How ‘Death and Bowling’ Filmmaker Explored Community and Loss Through a Trans Lens

“There’s a lot of beauty that can come out of grief,” Lyle Kash told TheWrap

Death and Bowling
T4T Productions

“Death and Bowling” writer, director and editor Lyle Kash captured the multidimensional capacity of grief and loss to create beauty by embracing nostalgic color motifs and the loving community of a queer bowling league.

“There’s something gestural about tossing a ball, rolling a ball and everybody orienting their bodies in one direction,” Kash, who identifies as transgender, told TheWrap. “There’s a little bit of a horizon, like at the ocean, or in a movie theater that sort of captured the feeling visually.”

The film, which makes its world premiere at Outfest Los Angeles on Sunday, centers on X, a trans actor who grieves the loss of Susan, the beloved captain of his lesbian bowling league alongside Susan’s partner and the rest of the team. When a mysterious stranger appears at the funeral, X and the others learn that Susan had a son, a fact she kept to herself as she failed to accept Alex’s trans identity during her lifetime.

Given that Susan took in X as her own son and accepted his trans identity, X and Alex understand each other both as mirrors and rivals during the film. “X is the trans son that Susan was never able to embrace in her biological child,” Kash said. When the two begin a romantic entanglement, Kash explores the sinister element of this relationship through a subversive sex scene that merges kink and violence without traditional on-screen intimacy.

In a vulnerable, dream-like moment, X leans down to lace up crimson-colored boxing gloves onto Alex’s hands, leaving X powerless to Alex’s cushioned hands beating him down.

“I wanted there to be a sex scene of sorts that may or may not have happened outside of X’s imagination, but that got to this issue of violence and desire being very close together,” Kash said. “[I] also wanted there to be a power exchange between these two men who, maybe they’re falling in love, maybe they’re having this sort of out-of-body experience during this very intense period of grief, having both lost a mother figure.”

This violent fantasy adds to the film’s genre play with “Death and Bowling’s” horror film trope, adding darkness to the budding relationship through signs of dissociation.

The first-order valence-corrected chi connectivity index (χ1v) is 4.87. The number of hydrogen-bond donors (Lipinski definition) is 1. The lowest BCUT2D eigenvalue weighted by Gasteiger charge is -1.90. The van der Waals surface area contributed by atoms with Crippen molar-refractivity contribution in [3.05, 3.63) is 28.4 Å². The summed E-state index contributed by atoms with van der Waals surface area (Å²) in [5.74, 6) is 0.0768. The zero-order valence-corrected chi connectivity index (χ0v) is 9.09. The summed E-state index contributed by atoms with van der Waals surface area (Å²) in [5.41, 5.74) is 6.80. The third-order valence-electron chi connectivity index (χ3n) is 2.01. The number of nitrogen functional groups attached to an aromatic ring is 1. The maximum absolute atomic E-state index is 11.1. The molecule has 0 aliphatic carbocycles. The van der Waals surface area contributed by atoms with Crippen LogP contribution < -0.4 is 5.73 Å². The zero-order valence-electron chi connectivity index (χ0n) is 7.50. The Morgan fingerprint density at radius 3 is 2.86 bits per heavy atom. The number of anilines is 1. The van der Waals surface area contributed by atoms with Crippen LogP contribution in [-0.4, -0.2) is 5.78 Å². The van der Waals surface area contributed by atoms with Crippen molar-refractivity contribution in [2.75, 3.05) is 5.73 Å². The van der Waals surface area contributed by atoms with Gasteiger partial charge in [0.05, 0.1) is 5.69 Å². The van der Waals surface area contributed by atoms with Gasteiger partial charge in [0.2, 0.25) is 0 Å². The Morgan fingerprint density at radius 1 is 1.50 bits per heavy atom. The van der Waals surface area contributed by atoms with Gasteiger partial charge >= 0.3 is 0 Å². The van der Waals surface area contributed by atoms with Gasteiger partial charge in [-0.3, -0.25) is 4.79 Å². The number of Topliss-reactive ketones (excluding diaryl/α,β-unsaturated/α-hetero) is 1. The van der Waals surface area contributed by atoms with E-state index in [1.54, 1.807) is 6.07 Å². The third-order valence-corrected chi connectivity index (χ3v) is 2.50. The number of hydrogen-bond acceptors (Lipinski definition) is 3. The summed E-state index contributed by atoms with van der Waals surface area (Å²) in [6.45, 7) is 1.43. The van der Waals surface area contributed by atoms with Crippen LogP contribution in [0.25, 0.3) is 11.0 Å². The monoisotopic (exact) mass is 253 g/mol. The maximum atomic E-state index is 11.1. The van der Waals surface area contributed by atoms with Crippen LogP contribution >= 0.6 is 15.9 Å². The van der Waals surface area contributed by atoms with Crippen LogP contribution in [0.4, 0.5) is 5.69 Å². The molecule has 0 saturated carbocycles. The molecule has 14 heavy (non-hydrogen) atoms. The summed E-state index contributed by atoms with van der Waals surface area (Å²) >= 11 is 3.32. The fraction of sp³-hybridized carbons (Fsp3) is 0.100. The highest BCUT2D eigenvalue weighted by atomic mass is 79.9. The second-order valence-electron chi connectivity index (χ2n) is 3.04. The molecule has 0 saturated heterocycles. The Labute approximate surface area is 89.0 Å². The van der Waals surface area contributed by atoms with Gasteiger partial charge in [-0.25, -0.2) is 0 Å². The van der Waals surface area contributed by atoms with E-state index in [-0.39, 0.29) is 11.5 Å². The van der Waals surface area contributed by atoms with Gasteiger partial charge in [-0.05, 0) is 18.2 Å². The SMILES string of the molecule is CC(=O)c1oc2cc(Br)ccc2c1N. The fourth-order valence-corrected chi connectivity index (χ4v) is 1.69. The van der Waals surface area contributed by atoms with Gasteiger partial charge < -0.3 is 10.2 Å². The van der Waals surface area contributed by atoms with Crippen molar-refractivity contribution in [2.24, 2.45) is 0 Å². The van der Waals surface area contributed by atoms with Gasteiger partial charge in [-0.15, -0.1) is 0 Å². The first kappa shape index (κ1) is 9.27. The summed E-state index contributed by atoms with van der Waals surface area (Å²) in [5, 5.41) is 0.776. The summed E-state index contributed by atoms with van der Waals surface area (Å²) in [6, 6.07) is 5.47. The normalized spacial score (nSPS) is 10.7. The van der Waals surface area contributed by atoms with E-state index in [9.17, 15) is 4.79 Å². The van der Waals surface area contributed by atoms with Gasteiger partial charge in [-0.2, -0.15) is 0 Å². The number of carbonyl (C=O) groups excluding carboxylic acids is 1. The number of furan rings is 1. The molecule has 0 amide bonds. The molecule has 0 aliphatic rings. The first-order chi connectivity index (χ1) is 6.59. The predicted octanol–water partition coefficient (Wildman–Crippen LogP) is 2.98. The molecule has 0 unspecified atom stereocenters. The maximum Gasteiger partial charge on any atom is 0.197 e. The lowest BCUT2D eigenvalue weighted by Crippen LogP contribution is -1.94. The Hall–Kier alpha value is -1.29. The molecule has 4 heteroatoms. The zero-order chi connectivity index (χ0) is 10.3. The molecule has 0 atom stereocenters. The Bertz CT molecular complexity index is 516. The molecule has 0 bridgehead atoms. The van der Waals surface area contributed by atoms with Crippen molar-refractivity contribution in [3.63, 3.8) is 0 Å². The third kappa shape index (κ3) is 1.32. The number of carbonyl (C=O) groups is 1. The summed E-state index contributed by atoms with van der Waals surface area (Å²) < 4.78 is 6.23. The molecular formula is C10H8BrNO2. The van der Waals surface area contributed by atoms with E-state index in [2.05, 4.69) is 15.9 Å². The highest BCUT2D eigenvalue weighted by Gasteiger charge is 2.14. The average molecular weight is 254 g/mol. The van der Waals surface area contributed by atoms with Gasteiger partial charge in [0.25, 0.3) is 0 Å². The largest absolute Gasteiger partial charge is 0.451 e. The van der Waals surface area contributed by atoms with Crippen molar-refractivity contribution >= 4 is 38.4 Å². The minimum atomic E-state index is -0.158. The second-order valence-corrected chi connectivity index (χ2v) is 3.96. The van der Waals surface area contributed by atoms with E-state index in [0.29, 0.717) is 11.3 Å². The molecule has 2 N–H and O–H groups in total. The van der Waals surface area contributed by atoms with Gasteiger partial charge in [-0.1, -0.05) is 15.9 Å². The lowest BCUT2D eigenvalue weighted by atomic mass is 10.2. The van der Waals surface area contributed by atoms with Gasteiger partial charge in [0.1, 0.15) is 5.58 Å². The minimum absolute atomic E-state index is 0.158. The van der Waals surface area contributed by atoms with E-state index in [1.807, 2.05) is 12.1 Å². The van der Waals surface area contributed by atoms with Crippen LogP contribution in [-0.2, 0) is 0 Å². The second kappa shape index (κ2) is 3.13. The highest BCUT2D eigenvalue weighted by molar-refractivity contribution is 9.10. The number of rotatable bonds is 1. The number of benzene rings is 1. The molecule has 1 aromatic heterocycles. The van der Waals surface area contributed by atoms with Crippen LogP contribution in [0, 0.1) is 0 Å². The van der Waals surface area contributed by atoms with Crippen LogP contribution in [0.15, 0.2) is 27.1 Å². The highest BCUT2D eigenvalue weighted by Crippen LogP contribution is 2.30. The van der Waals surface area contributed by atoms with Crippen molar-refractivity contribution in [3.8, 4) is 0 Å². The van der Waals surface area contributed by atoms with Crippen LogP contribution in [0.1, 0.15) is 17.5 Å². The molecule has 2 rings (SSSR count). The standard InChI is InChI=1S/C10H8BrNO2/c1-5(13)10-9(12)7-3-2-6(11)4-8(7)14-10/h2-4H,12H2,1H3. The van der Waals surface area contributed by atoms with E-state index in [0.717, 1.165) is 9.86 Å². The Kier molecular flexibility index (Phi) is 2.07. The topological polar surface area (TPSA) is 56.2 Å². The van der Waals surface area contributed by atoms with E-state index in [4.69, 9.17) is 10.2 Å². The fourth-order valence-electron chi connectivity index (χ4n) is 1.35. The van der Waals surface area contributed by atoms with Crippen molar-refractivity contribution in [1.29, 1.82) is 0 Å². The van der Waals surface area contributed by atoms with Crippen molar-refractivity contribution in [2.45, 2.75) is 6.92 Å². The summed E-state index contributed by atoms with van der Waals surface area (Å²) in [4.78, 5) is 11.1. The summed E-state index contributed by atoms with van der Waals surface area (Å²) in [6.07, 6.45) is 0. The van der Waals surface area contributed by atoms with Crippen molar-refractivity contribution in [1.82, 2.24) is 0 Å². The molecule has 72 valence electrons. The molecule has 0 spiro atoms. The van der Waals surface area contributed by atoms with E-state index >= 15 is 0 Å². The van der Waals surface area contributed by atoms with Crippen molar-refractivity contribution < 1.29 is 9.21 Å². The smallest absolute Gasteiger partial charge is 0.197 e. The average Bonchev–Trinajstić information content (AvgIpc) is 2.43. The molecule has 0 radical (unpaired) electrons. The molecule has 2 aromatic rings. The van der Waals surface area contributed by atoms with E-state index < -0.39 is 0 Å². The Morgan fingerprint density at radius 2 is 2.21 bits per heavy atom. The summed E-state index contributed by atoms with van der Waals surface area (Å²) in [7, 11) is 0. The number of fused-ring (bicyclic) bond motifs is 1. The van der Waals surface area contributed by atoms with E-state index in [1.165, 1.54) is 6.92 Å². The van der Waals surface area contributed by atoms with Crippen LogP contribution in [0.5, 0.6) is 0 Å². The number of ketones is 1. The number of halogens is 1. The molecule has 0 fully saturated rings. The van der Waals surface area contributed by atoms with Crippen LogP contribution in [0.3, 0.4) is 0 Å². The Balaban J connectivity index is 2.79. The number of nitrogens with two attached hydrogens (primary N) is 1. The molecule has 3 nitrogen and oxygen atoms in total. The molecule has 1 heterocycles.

“Sound plays really heavily to create that subtle horror film trope, we’re not really sure if a violence is going to happen, or if you should be experiencing dread rather than maybe like butterflies,” Kash said.

The red boxing gloves also reinforce the red and lavender color motifs featured in the film, colors that pay homage to the iconography of an older queer community. This palette adds to the color scheme of the queer community, distinguishing itself from the high visibility of the pink triangle, a symbol used to identify queer in Nazi concentration camps that has since been reclaimed by the LGBTQ+ community.

Death and Bowling
T4T Productions

“I wanted to draw a little bit on iconography and some color palette from a different queer generation,” Kash said, adding that lavender color of the bowling league reflected the older queer generation and revisited nostalgia of the ’70s and ’80s.

By drawing on this older queer generation, Kash subverts the traditional coming-out and coming-of-age story by focusing on two trans men years past their transition and initial coming-out moment.

“The drama around their identity doesn’t hinge on coming into themselves as trans men… It’s like a middle-of-age coming-of-age story where they’re negotiating this relationship to a parent and trying to understand themselves, but it’s it’s definitely later in life,” Kash said.

In 2018, Kash made a nationwide call for transgender talent to come together for the film, which features an almost entirely transgender cast in both transgender and non-transgender roles, and was made by a mostly transgender crew.

“Death and Bowling” will make its world premiere at Outfest Los Angeles on Sunday. Watch the trailer here.


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